The National Allotment Society begins its monthly task list with a straightforward and clear direction: No time to rest. I can't help but think about the deep satisfaction these spaces afford people under normal circumstances, and I am sure the nurturing, forward planning and physical labour they demand is even more welcome at present. As we have become increasingly confined to our homes and neighbourhoods, to have a space to dig and plant and water and watch seems a luxury.
My dear friend Andy has tended his allotment in Cambridge for well over a decade and although I must confess I'm a mere spectator (and occasional beneficiary of seasonal harvests) I do feel a connection to the place. Somehow, I find myself invested in those seasonal shifts, the weather, the frosts and the harvests, albeit from afar. Managed by the City Council the Empty Common Allotments are bordered by two running brooks and sit alongside the Cambridge University Botanic Gardens. Concealed from the outside by a proud and protective row of established trees the Empty Common has been feeding the bodies and minds of Cambridge residents for almost a century.
From the perimeter it would be difficult to determine that this rich stretch of land is host to over forty-seven plots cultivated by dedicated residents and home to an array of birds, bees and other wildlife. In Richard Jefferies' Nature Near London (1883) his description of the brimming brook evokes images of the currents that run beside Empty Common. the water gleamed as though polished where it flowed smoothly, crossed with the dark shadows of willows which leaned over it. By the bridge, where the breeze rushed through the arches, a ripple flashed back the golden rays, he writes. Vicar's Brook at Empty Common is like that; it is possible there to catch sight of the crests of wavelets through branches and dense thickets as the water flows past the allotments to join Hobson's Brook downstream. The Fenland waterways run through the city and neighbouring villages; the presence of water in these parts is undeniable.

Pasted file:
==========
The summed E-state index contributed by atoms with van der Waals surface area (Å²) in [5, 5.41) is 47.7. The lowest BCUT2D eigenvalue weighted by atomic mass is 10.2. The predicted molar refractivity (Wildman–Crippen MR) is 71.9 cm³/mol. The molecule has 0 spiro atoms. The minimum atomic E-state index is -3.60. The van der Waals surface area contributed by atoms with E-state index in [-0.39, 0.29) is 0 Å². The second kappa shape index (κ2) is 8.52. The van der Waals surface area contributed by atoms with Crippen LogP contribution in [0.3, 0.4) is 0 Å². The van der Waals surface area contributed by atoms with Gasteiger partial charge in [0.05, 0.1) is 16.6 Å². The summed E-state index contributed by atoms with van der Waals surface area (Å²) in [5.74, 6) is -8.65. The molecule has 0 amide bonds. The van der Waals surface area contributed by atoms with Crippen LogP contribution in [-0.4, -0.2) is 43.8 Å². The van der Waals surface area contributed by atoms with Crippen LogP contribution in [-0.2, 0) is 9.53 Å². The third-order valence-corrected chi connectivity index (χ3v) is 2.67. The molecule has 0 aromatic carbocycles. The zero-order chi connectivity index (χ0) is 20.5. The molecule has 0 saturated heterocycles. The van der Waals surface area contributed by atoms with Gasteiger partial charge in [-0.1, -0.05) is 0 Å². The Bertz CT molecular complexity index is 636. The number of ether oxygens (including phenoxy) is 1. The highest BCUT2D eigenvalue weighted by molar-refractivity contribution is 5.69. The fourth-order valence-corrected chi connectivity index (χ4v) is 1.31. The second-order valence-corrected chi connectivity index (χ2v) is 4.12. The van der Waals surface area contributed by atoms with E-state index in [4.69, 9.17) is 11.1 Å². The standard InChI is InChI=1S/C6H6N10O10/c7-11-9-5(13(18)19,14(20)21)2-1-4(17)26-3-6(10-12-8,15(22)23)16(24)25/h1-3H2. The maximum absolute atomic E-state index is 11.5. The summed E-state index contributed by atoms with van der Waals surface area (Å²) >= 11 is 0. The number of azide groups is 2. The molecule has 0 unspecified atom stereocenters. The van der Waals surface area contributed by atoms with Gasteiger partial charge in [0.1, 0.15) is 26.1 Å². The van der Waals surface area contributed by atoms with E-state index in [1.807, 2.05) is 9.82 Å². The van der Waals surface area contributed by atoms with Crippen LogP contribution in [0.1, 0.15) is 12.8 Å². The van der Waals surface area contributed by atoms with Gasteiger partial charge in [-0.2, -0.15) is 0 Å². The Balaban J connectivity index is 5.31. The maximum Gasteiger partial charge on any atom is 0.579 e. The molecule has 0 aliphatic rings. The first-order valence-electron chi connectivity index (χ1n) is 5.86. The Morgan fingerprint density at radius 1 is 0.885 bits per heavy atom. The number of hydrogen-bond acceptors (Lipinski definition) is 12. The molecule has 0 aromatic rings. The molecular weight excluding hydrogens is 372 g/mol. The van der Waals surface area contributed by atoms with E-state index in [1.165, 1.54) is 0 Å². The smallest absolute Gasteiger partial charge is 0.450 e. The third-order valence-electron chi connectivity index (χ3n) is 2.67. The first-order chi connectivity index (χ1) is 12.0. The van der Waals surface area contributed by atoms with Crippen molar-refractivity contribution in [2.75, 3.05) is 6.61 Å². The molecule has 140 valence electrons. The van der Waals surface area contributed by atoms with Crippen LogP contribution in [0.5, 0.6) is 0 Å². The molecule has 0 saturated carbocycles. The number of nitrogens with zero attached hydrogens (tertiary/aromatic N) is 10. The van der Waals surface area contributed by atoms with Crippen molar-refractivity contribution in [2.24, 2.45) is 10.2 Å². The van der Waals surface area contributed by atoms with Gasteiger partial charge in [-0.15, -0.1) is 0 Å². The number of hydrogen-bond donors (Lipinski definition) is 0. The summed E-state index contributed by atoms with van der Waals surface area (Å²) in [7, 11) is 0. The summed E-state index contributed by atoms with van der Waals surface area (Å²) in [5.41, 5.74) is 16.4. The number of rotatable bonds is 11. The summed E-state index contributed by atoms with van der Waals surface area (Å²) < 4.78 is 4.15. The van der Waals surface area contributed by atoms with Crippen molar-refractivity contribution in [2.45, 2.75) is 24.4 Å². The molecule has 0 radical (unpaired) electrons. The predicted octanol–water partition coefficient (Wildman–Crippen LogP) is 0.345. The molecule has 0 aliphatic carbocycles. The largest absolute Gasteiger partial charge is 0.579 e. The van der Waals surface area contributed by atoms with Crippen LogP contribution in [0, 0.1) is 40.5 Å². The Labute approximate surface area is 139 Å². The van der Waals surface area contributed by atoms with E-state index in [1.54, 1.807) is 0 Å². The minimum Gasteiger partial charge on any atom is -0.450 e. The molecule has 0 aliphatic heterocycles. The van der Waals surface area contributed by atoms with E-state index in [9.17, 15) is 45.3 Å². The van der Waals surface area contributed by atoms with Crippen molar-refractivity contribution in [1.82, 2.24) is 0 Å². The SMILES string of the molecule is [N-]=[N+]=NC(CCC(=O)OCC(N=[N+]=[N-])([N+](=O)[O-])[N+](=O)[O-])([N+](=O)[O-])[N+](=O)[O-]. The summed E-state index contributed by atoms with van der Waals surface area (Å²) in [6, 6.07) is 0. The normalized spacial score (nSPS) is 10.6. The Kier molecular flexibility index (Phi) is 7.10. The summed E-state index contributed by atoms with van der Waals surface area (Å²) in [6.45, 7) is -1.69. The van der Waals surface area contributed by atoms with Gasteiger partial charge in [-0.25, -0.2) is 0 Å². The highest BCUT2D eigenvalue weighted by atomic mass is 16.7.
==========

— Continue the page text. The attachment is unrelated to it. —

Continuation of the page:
Andy kindly provides me with regular updates on the progress of crops; the gooseberry harvest, the rhubarb, the French beans and the asparagus crowns. It always strikes me that the allotment gardener is sensitive to the seasons in-between the main events of spring, summer, autumn, winter. Many cultures name these as micro-seasons: the Japanese calendar, for example, was traditionally divided into twenty-four seasons each of which has three phases, resulting in a total of seventy-two micro-seasons in a year. Each cycle in this Japanese classification is named for a unique weather pattern, flowering shrub or bird song. The rhythm and measured flow of the seasons are observed with a keen respect for the life force of nature; the atmosphere's small adjustments characterise change and move forward with all their twists, turns and challenges.
The second stage of Frost Falls', is known as Kosame tokidoki furu roughly translated as Light rain sometimes falls where the weather is changeable, the intermittent rain and cold winds indicate an edging towards winter. I am sure gardeners everywhere tend to mark their calendars in such a nuanced way, anticipating the subtle changes and necessities associated with tending to the land, especially crops of seasonal fruit and veg. Regardless of the weather forecast, the list of jobs remains. Increasingly I notice how many people seem keen to declare it's summer!' just when spring has commenced its elaborate and detailed cycle. I suspect it is related to the desire for a change in temperature, a slightly warmer day and suddenly it's summertime. Still, I feel a certain protectiveness over the seasons and hope they continue to occupy a firm place in our cultural imagination: the ritual, music, poetry, art and meals created in honour of the turn to spring, or icy winter mornings.